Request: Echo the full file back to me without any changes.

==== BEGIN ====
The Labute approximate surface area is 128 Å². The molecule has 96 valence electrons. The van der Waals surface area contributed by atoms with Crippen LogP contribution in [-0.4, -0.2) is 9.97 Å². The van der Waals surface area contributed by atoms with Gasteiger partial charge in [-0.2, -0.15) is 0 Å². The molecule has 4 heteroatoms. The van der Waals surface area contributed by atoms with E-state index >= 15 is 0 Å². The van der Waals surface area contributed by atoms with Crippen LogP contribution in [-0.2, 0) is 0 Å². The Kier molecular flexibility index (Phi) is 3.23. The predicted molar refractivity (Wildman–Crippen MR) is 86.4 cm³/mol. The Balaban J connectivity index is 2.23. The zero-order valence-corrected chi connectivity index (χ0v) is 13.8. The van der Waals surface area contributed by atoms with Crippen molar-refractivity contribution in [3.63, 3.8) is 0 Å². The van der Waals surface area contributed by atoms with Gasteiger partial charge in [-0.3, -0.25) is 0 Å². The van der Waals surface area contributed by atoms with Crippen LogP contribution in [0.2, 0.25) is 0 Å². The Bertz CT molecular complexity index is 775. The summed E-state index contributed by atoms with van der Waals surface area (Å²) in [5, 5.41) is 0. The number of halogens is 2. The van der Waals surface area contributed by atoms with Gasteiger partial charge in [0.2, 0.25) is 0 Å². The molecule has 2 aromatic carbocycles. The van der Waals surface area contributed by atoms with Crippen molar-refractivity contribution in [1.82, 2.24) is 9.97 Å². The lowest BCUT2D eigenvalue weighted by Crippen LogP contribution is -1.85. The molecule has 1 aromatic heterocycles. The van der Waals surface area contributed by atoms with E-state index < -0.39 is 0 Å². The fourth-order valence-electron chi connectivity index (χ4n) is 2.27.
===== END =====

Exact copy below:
The Labute approximate surface area is 128 Å². The molecule has 96 valence electrons. The van der Waals surface area contributed by atoms with Crippen LogP contribution in [-0.4, -0.2) is 9.97 Å². The van der Waals surface area contributed by atoms with Gasteiger partial charge in [-0.2, -0.15) is 0 Å². The molecule has 4 heteroatoms. The van der Waals surface area contributed by atoms with E-state index >= 15 is 0 Å². The van der Waals surface area contributed by atoms with Crippen LogP contribution in [-0.2, 0) is 0 Å². The Kier molecular flexibility index (Phi) is 3.23. The predicted molar refractivity (Wildman–Crippen MR) is 86.4 cm³/mol. The Balaban J connectivity index is 2.23. The zero-order valence-corrected chi connectivity index (χ0v) is 13.8. The van der Waals surface area contributed by atoms with Crippen molar-refractivity contribution in [3.63, 3.8) is 0 Å². The van der Waals surface area contributed by atoms with Gasteiger partial charge in [-0.3, -0.25) is 0 Å². The van der Waals surface area contributed by atoms with Crippen LogP contribution in [0.2, 0.25) is 0 Å². The Bertz CT molecular complexity index is 775. The summed E-state index contributed by atoms with van der Waals surface area (Å²) in [5, 5.41) is 0. The number of halogens is 2. The van der Waals surface area contributed by atoms with Gasteiger partial charge in [0.2, 0.25) is 0 Å². The molecule has 2 aromatic carbocycles. The van der Waals surface area contributed by atoms with Crippen molar-refractivity contribution in [1.82, 2.24) is 9.97 Å². The lowest BCUT2D eigenvalue weighted by Crippen LogP contribution is -1.85. The molecule has 1 aromatic heterocycles. The van der Waals surface area contributed by atoms with E-state index < -0.39 is 0 Å². The fourth-order valence-electron chi connectivity index (χ4n) is 2.27.